Obama administration officials and other supporters of the Affordable Care Act say they worry that the tax-filing season will generate new anger as uninsured consumers learn that they must pay tax penalties and as many people struggle with complex forms needed to justify tax credits they received in 2014 to pay for health insurance.
The White House has already granted some exemptions and is considering more to avoid a political firestorm.
Mark J. Mazur, the assistant Treasury secretary for tax policy, said up to six million taxpayers would have to “pay a fee this year because they made a choice not to obtain health care coverage that they could have afforded.”
But Christine Speidel, a tax lawyer at Vermont Legal Aid, said: “A lot of people do not feel that health insurance plans in the marketplace were affordable to them, even with subsidies. Some went without coverage and will therefore be subject to penalties.”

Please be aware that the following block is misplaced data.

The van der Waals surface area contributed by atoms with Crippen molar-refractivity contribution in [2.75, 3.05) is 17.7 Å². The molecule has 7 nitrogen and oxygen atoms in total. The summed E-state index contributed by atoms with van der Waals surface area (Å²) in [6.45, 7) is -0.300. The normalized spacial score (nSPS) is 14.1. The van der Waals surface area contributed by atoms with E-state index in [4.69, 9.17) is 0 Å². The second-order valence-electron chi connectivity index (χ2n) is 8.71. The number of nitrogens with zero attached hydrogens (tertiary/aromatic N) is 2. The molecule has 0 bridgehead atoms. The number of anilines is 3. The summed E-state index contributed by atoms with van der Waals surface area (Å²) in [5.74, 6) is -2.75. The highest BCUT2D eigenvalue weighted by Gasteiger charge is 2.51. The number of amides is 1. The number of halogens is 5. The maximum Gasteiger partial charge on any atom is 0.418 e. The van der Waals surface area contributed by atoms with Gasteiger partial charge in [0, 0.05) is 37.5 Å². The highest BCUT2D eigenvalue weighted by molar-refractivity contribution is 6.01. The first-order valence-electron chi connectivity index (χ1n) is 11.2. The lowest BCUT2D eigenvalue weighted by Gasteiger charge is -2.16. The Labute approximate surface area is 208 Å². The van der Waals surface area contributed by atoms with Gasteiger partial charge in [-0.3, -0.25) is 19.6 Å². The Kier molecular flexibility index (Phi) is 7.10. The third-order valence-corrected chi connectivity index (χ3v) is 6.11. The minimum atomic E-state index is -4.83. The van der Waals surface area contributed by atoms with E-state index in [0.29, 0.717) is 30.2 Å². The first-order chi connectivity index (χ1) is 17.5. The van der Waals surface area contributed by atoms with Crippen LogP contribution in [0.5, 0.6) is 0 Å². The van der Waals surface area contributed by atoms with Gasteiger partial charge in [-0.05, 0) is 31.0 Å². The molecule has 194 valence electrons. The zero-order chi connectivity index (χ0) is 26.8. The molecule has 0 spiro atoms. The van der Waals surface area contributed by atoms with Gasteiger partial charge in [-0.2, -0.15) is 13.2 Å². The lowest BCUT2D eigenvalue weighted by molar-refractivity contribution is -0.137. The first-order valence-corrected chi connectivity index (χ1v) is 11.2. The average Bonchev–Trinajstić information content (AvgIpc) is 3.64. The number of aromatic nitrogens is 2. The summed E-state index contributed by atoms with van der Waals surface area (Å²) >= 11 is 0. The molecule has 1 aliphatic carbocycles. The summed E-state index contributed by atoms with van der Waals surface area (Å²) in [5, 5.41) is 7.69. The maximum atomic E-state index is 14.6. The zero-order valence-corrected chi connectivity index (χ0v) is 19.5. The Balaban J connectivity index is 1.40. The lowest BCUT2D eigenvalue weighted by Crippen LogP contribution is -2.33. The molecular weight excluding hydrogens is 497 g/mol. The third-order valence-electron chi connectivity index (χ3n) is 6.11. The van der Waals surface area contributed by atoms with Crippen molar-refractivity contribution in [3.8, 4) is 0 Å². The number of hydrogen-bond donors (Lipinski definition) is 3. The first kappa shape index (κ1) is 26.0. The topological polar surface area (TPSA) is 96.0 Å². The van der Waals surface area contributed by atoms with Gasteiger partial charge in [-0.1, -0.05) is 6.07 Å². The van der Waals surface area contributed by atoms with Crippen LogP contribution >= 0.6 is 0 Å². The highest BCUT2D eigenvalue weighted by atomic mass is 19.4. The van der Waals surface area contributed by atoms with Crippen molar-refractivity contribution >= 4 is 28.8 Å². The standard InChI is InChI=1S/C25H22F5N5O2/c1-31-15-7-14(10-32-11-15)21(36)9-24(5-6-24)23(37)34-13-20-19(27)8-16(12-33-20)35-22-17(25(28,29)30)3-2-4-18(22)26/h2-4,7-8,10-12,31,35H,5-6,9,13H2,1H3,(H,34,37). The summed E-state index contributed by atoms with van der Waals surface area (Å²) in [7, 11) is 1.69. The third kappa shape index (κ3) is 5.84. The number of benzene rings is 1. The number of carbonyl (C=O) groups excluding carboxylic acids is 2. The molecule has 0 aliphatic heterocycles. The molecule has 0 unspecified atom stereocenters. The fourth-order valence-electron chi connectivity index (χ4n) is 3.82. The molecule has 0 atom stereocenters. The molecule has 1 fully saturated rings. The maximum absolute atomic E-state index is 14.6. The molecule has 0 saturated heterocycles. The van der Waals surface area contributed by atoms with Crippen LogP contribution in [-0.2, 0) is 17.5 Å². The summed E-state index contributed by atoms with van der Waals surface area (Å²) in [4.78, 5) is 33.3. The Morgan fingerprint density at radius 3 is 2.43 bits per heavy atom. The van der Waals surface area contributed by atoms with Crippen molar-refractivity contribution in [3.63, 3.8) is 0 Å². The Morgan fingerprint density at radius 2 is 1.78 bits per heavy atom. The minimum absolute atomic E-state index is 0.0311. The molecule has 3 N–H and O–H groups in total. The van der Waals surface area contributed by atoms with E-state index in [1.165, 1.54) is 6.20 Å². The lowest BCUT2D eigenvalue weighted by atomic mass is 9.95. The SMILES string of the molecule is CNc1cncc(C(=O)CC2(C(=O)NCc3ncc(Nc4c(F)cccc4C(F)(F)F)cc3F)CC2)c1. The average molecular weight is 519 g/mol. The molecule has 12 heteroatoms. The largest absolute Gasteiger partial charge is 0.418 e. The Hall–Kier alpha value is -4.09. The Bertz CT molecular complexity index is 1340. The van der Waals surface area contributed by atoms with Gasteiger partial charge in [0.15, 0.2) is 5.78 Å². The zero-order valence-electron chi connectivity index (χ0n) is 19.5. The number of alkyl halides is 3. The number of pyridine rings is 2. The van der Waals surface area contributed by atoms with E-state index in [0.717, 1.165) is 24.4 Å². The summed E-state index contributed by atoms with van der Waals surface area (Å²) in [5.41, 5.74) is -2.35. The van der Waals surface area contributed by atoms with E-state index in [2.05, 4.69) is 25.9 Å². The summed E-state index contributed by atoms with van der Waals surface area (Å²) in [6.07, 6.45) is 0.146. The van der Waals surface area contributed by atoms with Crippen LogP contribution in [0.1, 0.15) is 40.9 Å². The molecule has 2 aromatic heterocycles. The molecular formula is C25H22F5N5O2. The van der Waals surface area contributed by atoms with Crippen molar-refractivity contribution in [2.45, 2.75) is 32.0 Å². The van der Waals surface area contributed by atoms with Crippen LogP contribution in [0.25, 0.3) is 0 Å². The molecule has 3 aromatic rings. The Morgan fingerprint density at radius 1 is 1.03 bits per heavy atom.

The penalties, approaching 1 percent of income for some households, are supposed to be paid with income taxes due April 15. In addition, officials said, many people with subsidized coverage purchased through the new public insurance exchanges will need to repay some of the subsidies because they received more than they were entitled to.